Hezhe people, one of the smallest ethnic minority groups in China, are now embracing prosperity as they keep alive their culture and heritage.
People of Hezhe (which means “people in the east” in the local language) ethnic group in China lived on fishing and hunting for several thousand years and have inhabited areas along the Heilongjiang River, Songhua River and Wusuli River in northeast China.
Jiejinkou Hezhe township in Tongjiang city, northeast China’s Heilongjiang province, is one of the three existing ethnic townships of the Hezhe people in China.
You Wenfeng, a resident in the township as well as an inheritor of the craft of making fish-skin clothes, always introduces the craft to visitors in details passionately. As the only inheritor of the intangible cultural heritage, the woman in her late sixties considers it her mission to bring the traditional skill of Hezhe to more people.
She has lent most of the fish-skin clothes she made to museums for exhibition, and now has two pieces left at home, according to her.
“The skill of making fish-skin clothes has been passed down for generations in our ethnic group,” said You, adding that she learnt the technique from her mother.
Basically all Hezhe women in her mother’s generation could make clothes from fish skin, according to You.
However, as Hezhe people no longer depend on fishing or hunting for their livelihood, fewer people wear fish-skin clothes.
“If too few people can make fish-skin clothes, the traditional technique would become extinct,” You said.
Worrying about the inheriting of the intangible cultural heritage, she started to teach residents in her township the traditional craft. As time went by, people started to visit her from outside the township to learn the skill. She has also been invited to introduce and teach the technique in classes held in cultural promotion centers in Tongjiang city.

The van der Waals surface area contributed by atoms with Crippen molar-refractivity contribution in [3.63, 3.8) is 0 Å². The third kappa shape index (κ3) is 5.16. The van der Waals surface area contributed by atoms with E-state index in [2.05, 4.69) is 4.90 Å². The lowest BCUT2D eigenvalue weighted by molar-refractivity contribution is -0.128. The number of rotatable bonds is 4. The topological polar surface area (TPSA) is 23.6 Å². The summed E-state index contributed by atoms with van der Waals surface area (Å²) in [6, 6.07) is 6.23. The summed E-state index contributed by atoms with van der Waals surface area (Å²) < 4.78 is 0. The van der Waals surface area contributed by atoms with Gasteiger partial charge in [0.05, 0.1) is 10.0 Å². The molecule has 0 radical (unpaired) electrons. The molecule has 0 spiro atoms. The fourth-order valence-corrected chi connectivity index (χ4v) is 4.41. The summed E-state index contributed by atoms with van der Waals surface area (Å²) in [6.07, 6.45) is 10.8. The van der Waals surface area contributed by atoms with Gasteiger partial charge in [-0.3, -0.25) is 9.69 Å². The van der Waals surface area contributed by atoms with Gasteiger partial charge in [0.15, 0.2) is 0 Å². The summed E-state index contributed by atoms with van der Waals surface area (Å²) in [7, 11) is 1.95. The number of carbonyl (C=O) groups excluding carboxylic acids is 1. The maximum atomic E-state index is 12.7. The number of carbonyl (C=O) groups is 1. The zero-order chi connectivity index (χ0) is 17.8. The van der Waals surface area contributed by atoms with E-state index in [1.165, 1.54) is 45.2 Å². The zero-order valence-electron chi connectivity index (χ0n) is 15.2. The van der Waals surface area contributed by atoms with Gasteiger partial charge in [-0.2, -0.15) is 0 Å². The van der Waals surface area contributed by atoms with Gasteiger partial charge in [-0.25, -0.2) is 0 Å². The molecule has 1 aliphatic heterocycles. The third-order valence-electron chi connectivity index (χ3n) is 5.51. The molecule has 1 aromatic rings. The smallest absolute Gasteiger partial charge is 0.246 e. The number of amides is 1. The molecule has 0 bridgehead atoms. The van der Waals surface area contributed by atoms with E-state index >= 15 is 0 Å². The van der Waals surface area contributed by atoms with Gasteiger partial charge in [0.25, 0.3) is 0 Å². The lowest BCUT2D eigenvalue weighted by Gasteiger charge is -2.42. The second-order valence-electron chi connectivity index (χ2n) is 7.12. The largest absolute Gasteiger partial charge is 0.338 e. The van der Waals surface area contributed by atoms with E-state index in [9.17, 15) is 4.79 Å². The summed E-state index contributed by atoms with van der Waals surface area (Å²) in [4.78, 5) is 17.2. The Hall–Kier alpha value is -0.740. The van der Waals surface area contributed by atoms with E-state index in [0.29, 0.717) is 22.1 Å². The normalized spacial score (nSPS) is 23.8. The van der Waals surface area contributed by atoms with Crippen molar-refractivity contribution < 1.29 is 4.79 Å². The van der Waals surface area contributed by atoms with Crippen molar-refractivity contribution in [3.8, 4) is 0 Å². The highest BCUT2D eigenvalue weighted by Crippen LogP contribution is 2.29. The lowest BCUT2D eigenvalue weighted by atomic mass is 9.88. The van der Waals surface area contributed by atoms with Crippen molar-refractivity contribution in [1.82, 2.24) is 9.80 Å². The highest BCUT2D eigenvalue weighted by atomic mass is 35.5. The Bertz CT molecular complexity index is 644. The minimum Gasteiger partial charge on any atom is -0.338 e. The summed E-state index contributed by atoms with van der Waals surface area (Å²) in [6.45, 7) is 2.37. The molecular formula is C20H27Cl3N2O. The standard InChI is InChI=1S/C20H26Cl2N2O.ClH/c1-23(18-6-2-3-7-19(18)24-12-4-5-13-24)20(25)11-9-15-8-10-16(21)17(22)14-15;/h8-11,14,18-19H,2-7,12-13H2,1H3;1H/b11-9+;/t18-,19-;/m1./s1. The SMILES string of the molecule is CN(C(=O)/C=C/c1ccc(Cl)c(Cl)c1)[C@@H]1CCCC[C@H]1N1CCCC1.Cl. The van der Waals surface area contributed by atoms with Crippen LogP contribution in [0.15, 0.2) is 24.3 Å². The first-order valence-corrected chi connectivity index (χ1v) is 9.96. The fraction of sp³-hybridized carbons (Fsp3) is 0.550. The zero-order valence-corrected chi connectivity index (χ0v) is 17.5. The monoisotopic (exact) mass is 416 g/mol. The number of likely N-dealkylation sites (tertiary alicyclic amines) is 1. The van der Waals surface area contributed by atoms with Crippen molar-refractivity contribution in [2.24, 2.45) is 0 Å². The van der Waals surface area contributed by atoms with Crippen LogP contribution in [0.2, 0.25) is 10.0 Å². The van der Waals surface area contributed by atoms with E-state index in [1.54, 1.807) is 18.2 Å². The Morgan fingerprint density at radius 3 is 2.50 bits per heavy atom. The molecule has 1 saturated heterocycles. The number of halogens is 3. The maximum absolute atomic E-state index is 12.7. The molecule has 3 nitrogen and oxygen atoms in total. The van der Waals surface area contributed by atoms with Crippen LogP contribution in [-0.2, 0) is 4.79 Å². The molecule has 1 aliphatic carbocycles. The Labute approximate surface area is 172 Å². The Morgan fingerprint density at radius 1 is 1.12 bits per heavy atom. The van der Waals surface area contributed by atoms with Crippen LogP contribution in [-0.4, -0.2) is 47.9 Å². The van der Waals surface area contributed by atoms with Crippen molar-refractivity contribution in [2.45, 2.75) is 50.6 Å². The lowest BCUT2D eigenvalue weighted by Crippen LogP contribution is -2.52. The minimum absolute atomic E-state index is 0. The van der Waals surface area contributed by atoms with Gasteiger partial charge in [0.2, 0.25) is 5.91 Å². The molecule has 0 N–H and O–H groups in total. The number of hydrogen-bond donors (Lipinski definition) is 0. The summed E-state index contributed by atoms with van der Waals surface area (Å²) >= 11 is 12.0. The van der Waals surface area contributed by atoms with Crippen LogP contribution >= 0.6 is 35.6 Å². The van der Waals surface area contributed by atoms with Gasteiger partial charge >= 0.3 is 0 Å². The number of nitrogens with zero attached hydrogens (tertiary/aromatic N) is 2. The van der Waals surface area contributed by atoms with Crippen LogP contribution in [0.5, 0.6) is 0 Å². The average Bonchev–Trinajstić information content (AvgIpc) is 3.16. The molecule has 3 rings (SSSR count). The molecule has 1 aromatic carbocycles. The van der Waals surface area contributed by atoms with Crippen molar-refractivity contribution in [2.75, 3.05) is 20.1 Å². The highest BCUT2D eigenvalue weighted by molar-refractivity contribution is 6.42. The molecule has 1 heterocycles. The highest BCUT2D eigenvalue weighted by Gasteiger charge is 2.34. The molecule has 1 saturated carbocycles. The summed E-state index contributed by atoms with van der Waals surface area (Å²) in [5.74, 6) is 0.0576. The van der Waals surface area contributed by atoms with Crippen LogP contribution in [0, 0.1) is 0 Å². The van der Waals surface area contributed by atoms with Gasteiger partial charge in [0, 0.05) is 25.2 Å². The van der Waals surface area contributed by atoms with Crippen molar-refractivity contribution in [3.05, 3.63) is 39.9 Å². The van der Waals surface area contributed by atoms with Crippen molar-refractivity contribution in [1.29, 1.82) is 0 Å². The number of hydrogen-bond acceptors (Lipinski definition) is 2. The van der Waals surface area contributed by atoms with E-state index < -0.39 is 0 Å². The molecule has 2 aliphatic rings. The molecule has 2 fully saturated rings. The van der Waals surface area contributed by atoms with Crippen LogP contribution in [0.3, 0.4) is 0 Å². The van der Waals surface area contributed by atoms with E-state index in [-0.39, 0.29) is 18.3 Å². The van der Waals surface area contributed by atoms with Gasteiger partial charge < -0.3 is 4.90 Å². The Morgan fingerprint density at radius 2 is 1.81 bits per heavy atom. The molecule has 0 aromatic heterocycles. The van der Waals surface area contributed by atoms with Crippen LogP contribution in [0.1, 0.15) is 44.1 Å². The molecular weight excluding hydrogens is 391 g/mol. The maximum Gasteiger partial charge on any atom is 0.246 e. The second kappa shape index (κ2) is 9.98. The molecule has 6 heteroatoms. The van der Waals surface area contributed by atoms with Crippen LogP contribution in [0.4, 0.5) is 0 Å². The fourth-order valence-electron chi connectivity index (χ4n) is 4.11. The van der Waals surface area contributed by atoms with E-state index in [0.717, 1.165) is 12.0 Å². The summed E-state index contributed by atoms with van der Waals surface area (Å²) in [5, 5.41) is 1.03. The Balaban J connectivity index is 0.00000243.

Her students include both people of Hezhe ethnic group and Han people who are interested in the fish-skin clothes making technique.
As more and more people, with their ages ranging from 20 to 60, have started to learn about making fish-skin clothes in recent years, the traditional craft of Hezhe has been introduced to various areas of the country.
Liu Lei, a woman of Hezhe ethnic group and also the only deputy of the ethnic group to the National People’s Congress (NPC) of China, has tried to promote the skill of making fish-skin clothes in front of the cameras during the annual sessions of the NPC and the Chinese People’s Political Consultative Conference (CPPCC) National Committee every year since she became a deputy to the NPC in 2008, when she was only 23.
She always attends the important annual sessions, which are normally held at the Great Hall of the People in Beijing, in Hezhe ethnic clothes with fish skin elements, including waistcoats and hats.
During the “two sessions” in 2016, she showed a wallet and accessories made from fish skin in front of reporters, introducing Hezhe people’s special technique to more people.
Hezhe ethnic group has a population of merely 5,000 or so, and the language of Hezhe people has been passed down only by word of mouth because they have no written language, said Liu, who pointed out that many items in the Hezhe ethnic culture that Hezhe people are so proud of are dying out, such as fish-skin clothes and Yimakan storytelling, an oral art in the form of singing and speaking aimed to showcase the history, legends and customs of Hezhe ethnic group.
In the past years, she has submitted many motions concerning the protection and inheriting of Hezhe culture as a deputy to the NPC. “I’m very touched that the central and local governments have both provided strong support in our efforts to preserve our culture by rolling out favorable policies and allocating funds,” Liu noted.
As Hezhe ethnic group doesn’t have its own characters, Yimakan storytelling, which symbolizes the history and culture of the ethnic group, has run into difficulty while being passed down.
In 2006, Yimakan storytelling was listed in the first batch of national-level intangible cultural heritage in China.
Five years later, it was inscribed on the List of Intangible Cultural Heritage in Need of Urgent Safeguarding by the United Nations Educational, Scientific and Cultural Organization (UNESCO).
“At the end of 2012, Jiejinkou Hezhe township established a Yimakan teaching and learning station to explore the traditional culture of Hezhe and invite inheritors of Yimakan and other intangible cultural heritage to give lessons,” Wu Baoli, head of the station, told People’s Daily.
The township has also set up an art troupe to create and perform Yimakan and other song and dance shows of the ethnic group.
“We have seen a growing consensus on protecting and inheriting the culture of Hezhe ethnic group,” said Liu, who believes that preserving the culture of Hezhe people equals sustaining the roots and spirits of the ethnic group.